Phase Two – The Public Fundraising Campaign – Part 4 | by c ( group

Now it is time to go public with your fundraising campaign

During the public phase of the campaign, it’s important to stay focussed and constantly update the public on your progress.

An image of a hand holding a microphone

A successful public campaign will:

  • Use coordinated multi-channel campaign with the key messages developed for your campaign materials.
  • Create a sense of urgency by having an end-date for the campaign that is short and publicly communicated.
  • Communicate a short, clear call to action.
  • Set clear, realistic goals that are measured and reported on throughout the campaign – even if you fall short.

If you have the resources, dedicate a staff member to the fundraising project for the entire campaign. That person will be responsible for ensuring that the plan is being followed and the goals are being reached. Make sure to keep your internal audiences informed and motivated to spread the word.

Define what the donation will mean:

People are more likely to donate to a campaign if they have a clear sense of what the donation will mean. By setting target donations and defining what each level will mean, it will give donors a real idea of what their money is achieving whether it’s buying needed supplies, going towards an expansion or building or providing services to new individuals. Quantifying a donation gives people a target to reach and a sense of what other people are donating, which can motivate people to donate more. A donor wall can serve as a permanent thank you to large donors and as a motivator for future donations.

See if you can encourage a major donor to match donations for a certain period of the public campaign. Having a matching donor for an amount or timeline is an excellent way to motivate the public to donate and can be used as a motivator for large donors – it means their contribution is doubled.

Make it easy to donate:

No matter what channel is being used, donations should be easy to make – a few seconds at most. Any individual or organization that offers to help with fundraising should be provided with a toolkit that will make their fundraising efforts easy and consistent with the overall campaign.

Be positive:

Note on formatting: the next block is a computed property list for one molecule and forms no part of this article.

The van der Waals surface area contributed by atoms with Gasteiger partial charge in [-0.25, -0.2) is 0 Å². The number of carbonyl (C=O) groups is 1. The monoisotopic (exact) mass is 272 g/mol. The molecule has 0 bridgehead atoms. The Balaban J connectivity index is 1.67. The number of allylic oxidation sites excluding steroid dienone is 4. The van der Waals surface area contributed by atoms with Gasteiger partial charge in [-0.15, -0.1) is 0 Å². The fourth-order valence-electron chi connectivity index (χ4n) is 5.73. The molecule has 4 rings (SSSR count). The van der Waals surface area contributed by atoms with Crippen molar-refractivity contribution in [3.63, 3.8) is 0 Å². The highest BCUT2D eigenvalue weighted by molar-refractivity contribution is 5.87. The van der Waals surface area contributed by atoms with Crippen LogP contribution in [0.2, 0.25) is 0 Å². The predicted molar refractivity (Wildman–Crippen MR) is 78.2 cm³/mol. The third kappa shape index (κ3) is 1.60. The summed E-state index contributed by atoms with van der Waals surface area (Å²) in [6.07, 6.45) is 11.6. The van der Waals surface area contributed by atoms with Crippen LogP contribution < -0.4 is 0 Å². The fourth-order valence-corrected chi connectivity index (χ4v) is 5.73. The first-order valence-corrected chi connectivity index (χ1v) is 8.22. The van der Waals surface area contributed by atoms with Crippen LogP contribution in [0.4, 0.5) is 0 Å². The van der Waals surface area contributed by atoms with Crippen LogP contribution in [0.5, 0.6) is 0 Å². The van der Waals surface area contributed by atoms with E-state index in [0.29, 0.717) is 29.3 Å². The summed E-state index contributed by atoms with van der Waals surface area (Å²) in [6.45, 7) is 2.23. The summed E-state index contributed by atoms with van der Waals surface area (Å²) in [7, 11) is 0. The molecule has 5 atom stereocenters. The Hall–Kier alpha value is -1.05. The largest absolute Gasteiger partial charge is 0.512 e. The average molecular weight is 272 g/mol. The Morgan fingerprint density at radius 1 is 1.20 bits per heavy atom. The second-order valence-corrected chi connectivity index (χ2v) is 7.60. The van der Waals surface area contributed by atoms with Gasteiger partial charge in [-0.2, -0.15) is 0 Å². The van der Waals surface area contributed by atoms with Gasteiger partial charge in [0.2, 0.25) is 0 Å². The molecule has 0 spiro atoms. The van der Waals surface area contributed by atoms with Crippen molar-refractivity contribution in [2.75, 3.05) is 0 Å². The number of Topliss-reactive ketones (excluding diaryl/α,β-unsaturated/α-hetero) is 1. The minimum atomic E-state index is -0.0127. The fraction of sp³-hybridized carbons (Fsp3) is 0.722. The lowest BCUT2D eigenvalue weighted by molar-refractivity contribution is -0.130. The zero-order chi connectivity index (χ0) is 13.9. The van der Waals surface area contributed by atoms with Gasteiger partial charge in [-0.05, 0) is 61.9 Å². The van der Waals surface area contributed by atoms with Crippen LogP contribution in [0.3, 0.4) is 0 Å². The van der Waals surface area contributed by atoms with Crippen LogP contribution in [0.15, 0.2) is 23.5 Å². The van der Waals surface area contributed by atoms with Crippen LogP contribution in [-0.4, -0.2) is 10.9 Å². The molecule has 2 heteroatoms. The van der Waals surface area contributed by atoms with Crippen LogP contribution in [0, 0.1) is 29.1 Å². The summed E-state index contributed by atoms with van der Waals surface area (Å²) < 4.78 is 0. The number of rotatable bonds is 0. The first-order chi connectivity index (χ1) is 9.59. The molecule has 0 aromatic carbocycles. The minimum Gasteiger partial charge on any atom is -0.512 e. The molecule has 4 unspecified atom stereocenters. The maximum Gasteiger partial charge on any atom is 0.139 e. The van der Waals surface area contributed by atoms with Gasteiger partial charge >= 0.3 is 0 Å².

Every donor should receive a message about how their donation will make a difference to you and the people you help. Using personal stories and photos show donors how they have contributed to the overall goal. The message should be about the donor and how they have helped people by supporting your cause.

Keep your supporters engaged:

Let your supporters become part of the campaign. Give them the opportunity to share the message and encourage donations, if they would like. Some very powerful grassroots campaigns in an inexpensive way by getting supporters to share their message and encourage donations.

Stay focused:

Make sure you keep your fundraising goals front and center. Use your channels to provide consistent updates that demonstrate:

  • What specifically the donations are supporting.
  • Individuals who have benefitted from the donations.
  • How much you have raised and how far you are from your goal.
  • Publicly thank your biggest donors.
  • Promote the people who started their own campaigns.

Evaluate the Campaign:

The information you collect about the campaign will be invaluable for your future efforts. Collect data about the campaign – which channels worked the best? What information and tools have supporters found the most useful? How did people donate – which channels were used the most? Who were your biggest supporters? You want a clear understanding of what worked well, what did not and how you can improve for the next campaign.

Follow up:

Keep in touch with your supporters and let them know what happened at the conclusion of the campaign – you want to keep them interested. Always congratulate and thank everyone who participated in the campaign, and continue to let them know how their efforts helped – be specific.

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